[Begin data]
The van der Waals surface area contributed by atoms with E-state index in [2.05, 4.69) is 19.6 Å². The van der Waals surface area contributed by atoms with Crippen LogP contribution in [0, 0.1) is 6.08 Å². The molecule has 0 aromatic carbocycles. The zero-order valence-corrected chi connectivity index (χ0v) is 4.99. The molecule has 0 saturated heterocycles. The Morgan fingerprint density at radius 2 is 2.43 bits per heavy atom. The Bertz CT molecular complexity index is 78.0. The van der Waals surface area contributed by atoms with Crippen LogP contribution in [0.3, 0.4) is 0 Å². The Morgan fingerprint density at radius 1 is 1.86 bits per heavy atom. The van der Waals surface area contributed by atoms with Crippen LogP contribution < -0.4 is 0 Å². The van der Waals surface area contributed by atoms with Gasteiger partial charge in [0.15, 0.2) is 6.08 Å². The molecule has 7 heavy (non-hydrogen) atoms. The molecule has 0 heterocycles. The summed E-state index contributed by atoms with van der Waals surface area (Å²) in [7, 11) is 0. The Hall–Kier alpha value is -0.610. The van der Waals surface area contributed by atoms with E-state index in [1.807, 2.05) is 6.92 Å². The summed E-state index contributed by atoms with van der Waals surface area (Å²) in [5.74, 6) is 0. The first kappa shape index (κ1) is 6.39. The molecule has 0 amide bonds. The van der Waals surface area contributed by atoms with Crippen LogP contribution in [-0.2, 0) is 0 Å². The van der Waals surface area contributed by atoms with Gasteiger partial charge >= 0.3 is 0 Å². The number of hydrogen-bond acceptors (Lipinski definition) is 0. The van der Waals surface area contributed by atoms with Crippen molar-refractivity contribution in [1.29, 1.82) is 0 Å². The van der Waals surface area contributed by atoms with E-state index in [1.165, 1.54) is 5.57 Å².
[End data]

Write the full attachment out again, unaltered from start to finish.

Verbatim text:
The van der Waals surface area contributed by atoms with E-state index in [2.05, 4.69) is 19.6 Å². The van der Waals surface area contributed by atoms with Crippen LogP contribution in [0, 0.1) is 6.08 Å². The molecule has 0 aromatic carbocycles. The zero-order valence-corrected chi connectivity index (χ0v) is 4.99. The molecule has 0 saturated heterocycles. The Morgan fingerprint density at radius 2 is 2.43 bits per heavy atom. The Bertz CT molecular complexity index is 78.0. The van der Waals surface area contributed by atoms with Crippen LogP contribution in [0.3, 0.4) is 0 Å². The Morgan fingerprint density at radius 1 is 1.86 bits per heavy atom. The van der Waals surface area contributed by atoms with Crippen LogP contribution < -0.4 is 0 Å². The van der Waals surface area contributed by atoms with Gasteiger partial charge in [0.15, 0.2) is 6.08 Å². The molecule has 7 heavy (non-hydrogen) atoms. The molecule has 0 heterocycles. The summed E-state index contributed by atoms with van der Waals surface area (Å²) in [7, 11) is 0. The Hall–Kier alpha value is -0.610. The van der Waals surface area contributed by atoms with E-state index in [1.807, 2.05) is 6.92 Å². The summed E-state index contributed by atoms with van der Waals surface area (Å²) in [5.74, 6) is 0. The first kappa shape index (κ1) is 6.39. The molecule has 0 amide bonds. The van der Waals surface area contributed by atoms with Crippen LogP contribution in [-0.2, 0) is 0 Å². The van der Waals surface area contributed by atoms with Gasteiger partial charge >= 0.3 is 0 Å². The number of hydrogen-bond acceptors (Lipinski definition) is 0. The van der Waals surface area contributed by atoms with Crippen molar-refractivity contribution in [1.29, 1.82) is 0 Å². The van der Waals surface area contributed by atoms with E-state index in [1.165, 1.54) is 5.57 Å².